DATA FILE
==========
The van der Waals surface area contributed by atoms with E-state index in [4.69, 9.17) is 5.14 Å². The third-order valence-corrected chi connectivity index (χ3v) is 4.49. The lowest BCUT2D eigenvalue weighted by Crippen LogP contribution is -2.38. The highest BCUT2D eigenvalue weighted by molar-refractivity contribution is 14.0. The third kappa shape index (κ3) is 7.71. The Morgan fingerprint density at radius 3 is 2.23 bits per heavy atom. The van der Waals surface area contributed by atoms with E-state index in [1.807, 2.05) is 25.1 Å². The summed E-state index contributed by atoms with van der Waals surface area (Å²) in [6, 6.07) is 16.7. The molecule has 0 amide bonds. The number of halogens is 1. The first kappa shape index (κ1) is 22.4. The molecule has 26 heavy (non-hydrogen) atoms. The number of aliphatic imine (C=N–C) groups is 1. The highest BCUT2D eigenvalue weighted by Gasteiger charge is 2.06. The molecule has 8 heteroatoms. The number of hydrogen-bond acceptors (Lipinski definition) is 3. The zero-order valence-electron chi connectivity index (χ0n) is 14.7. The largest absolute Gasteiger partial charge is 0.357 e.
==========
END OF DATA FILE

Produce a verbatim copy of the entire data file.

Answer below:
The van der Waals surface area contributed by atoms with E-state index in [4.69, 9.17) is 5.14 Å². The third-order valence-corrected chi connectivity index (χ3v) is 4.49. The lowest BCUT2D eigenvalue weighted by Crippen LogP contribution is -2.38. The highest BCUT2D eigenvalue weighted by molar-refractivity contribution is 14.0. The third kappa shape index (κ3) is 7.71. The Morgan fingerprint density at radius 3 is 2.23 bits per heavy atom. The van der Waals surface area contributed by atoms with E-state index in [1.807, 2.05) is 25.1 Å². The summed E-state index contributed by atoms with van der Waals surface area (Å²) in [6, 6.07) is 16.7. The molecule has 0 amide bonds. The number of halogens is 1. The first kappa shape index (κ1) is 22.4. The molecule has 26 heavy (non-hydrogen) atoms. The number of aliphatic imine (C=N–C) groups is 1. The highest BCUT2D eigenvalue weighted by Gasteiger charge is 2.06. The molecule has 8 heteroatoms. The number of hydrogen-bond acceptors (Lipinski definition) is 3. The zero-order valence-electron chi connectivity index (χ0n) is 14.7. The largest absolute Gasteiger partial charge is 0.357 e.